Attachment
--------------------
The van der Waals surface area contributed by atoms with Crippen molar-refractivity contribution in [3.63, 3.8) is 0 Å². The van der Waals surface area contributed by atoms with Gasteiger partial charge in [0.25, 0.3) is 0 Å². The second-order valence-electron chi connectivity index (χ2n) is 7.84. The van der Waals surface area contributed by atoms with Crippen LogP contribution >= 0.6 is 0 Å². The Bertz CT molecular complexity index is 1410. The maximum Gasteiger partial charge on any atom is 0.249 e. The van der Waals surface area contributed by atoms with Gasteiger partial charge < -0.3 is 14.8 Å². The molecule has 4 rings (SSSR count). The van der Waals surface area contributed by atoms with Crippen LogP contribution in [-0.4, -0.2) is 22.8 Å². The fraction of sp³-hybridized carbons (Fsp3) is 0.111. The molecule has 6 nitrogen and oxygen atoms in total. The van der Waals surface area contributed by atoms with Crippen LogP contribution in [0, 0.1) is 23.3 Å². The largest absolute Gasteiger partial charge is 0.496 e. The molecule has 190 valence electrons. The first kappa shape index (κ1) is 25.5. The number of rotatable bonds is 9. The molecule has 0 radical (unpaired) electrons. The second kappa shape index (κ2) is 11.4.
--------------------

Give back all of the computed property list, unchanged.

The van der Waals surface area contributed by atoms with Crippen molar-refractivity contribution in [3.63, 3.8) is 0 Å². The van der Waals surface area contributed by atoms with Gasteiger partial charge in [0.25, 0.3) is 0 Å². The second-order valence-electron chi connectivity index (χ2n) is 7.84. The van der Waals surface area contributed by atoms with Crippen LogP contribution >= 0.6 is 0 Å². The Bertz CT molecular complexity index is 1410. The maximum Gasteiger partial charge on any atom is 0.249 e. The van der Waals surface area contributed by atoms with Gasteiger partial charge < -0.3 is 14.8 Å². The molecule has 4 rings (SSSR count). The van der Waals surface area contributed by atoms with Crippen LogP contribution in [-0.4, -0.2) is 22.8 Å². The fraction of sp³-hybridized carbons (Fsp3) is 0.111. The molecule has 6 nitrogen and oxygen atoms in total. The van der Waals surface area contributed by atoms with Crippen LogP contribution in [0, 0.1) is 23.3 Å². The largest absolute Gasteiger partial charge is 0.496 e. The molecule has 190 valence electrons. The first kappa shape index (κ1) is 25.5. The number of rotatable bonds is 9. The molecule has 0 radical (unpaired) electrons. The second kappa shape index (κ2) is 11.4.